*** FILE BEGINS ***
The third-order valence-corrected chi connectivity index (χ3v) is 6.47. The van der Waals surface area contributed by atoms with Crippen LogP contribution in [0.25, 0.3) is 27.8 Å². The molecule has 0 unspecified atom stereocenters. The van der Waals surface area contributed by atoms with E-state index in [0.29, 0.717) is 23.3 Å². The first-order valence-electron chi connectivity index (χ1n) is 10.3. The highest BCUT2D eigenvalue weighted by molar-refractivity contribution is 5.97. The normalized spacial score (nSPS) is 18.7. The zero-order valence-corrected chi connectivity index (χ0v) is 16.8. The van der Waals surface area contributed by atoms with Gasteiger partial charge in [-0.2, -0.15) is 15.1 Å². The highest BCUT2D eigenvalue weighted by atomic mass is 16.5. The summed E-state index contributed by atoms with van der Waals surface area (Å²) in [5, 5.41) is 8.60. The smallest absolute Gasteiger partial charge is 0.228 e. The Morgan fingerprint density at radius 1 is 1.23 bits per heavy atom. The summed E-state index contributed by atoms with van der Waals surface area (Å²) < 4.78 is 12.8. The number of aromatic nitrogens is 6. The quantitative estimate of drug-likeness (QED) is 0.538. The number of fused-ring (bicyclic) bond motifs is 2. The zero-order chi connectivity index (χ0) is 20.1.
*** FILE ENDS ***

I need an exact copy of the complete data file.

The third-order valence-corrected chi connectivity index (χ3v) is 6.47. The van der Waals surface area contributed by atoms with Crippen LogP contribution in [0.25, 0.3) is 27.8 Å². The molecule has 0 unspecified atom stereocenters. The van der Waals surface area contributed by atoms with E-state index in [0.29, 0.717) is 23.3 Å². The first-order valence-electron chi connectivity index (χ1n) is 10.3. The highest BCUT2D eigenvalue weighted by molar-refractivity contribution is 5.97. The normalized spacial score (nSPS) is 18.7. The zero-order valence-corrected chi connectivity index (χ0v) is 16.8. The van der Waals surface area contributed by atoms with Gasteiger partial charge in [-0.2, -0.15) is 15.1 Å². The highest BCUT2D eigenvalue weighted by atomic mass is 16.5. The summed E-state index contributed by atoms with van der Waals surface area (Å²) in [5, 5.41) is 8.60. The smallest absolute Gasteiger partial charge is 0.228 e. The Morgan fingerprint density at radius 1 is 1.23 bits per heavy atom. The summed E-state index contributed by atoms with van der Waals surface area (Å²) < 4.78 is 12.8. The number of aromatic nitrogens is 6. The quantitative estimate of drug-likeness (QED) is 0.538. The number of fused-ring (bicyclic) bond motifs is 2. The zero-order chi connectivity index (χ0) is 20.1.